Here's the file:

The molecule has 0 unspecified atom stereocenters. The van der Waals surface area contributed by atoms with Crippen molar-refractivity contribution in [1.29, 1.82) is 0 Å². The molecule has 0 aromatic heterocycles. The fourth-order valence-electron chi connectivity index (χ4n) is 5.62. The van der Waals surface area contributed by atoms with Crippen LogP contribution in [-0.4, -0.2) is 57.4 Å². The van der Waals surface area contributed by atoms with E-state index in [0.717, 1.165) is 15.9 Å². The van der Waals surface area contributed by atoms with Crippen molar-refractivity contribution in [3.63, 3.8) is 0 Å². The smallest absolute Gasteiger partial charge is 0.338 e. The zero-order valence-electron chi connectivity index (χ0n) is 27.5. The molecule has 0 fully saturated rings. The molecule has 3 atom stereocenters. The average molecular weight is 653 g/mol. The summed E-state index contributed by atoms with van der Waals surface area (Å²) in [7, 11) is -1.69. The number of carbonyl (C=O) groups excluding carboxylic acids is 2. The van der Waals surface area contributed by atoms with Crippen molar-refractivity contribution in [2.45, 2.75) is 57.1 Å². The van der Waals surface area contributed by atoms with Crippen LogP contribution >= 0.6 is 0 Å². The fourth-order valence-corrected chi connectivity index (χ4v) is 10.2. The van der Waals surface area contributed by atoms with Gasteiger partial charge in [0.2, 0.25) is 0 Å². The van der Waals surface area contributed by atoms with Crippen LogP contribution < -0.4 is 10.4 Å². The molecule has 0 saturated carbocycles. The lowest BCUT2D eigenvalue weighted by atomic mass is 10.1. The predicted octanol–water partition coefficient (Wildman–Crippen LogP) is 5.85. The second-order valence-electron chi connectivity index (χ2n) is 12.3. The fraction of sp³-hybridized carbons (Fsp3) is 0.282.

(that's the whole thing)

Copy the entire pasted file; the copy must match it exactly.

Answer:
The molecule has 0 unspecified atom stereocenters. The van der Waals surface area contributed by atoms with Crippen molar-refractivity contribution in [1.29, 1.82) is 0 Å². The molecule has 0 aromatic heterocycles. The fourth-order valence-electron chi connectivity index (χ4n) is 5.62. The van der Waals surface area contributed by atoms with Crippen LogP contribution in [-0.4, -0.2) is 57.4 Å². The van der Waals surface area contributed by atoms with E-state index in [0.717, 1.165) is 15.9 Å². The van der Waals surface area contributed by atoms with Crippen molar-refractivity contribution in [3.63, 3.8) is 0 Å². The smallest absolute Gasteiger partial charge is 0.338 e. The zero-order valence-electron chi connectivity index (χ0n) is 27.5. The molecule has 0 fully saturated rings. The molecule has 3 atom stereocenters. The average molecular weight is 653 g/mol. The summed E-state index contributed by atoms with van der Waals surface area (Å²) in [7, 11) is -1.69. The number of carbonyl (C=O) groups excluding carboxylic acids is 2. The van der Waals surface area contributed by atoms with Crippen molar-refractivity contribution in [2.45, 2.75) is 57.1 Å². The van der Waals surface area contributed by atoms with Crippen LogP contribution >= 0.6 is 0 Å². The fourth-order valence-corrected chi connectivity index (χ4v) is 10.2. The van der Waals surface area contributed by atoms with Gasteiger partial charge in [0.2, 0.25) is 0 Å². The van der Waals surface area contributed by atoms with Crippen LogP contribution < -0.4 is 10.4 Å². The molecule has 0 saturated carbocycles. The lowest BCUT2D eigenvalue weighted by atomic mass is 10.1. The predicted octanol–water partition coefficient (Wildman–Crippen LogP) is 5.85. The second-order valence-electron chi connectivity index (χ2n) is 12.3. The fraction of sp³-hybridized carbons (Fsp3) is 0.282.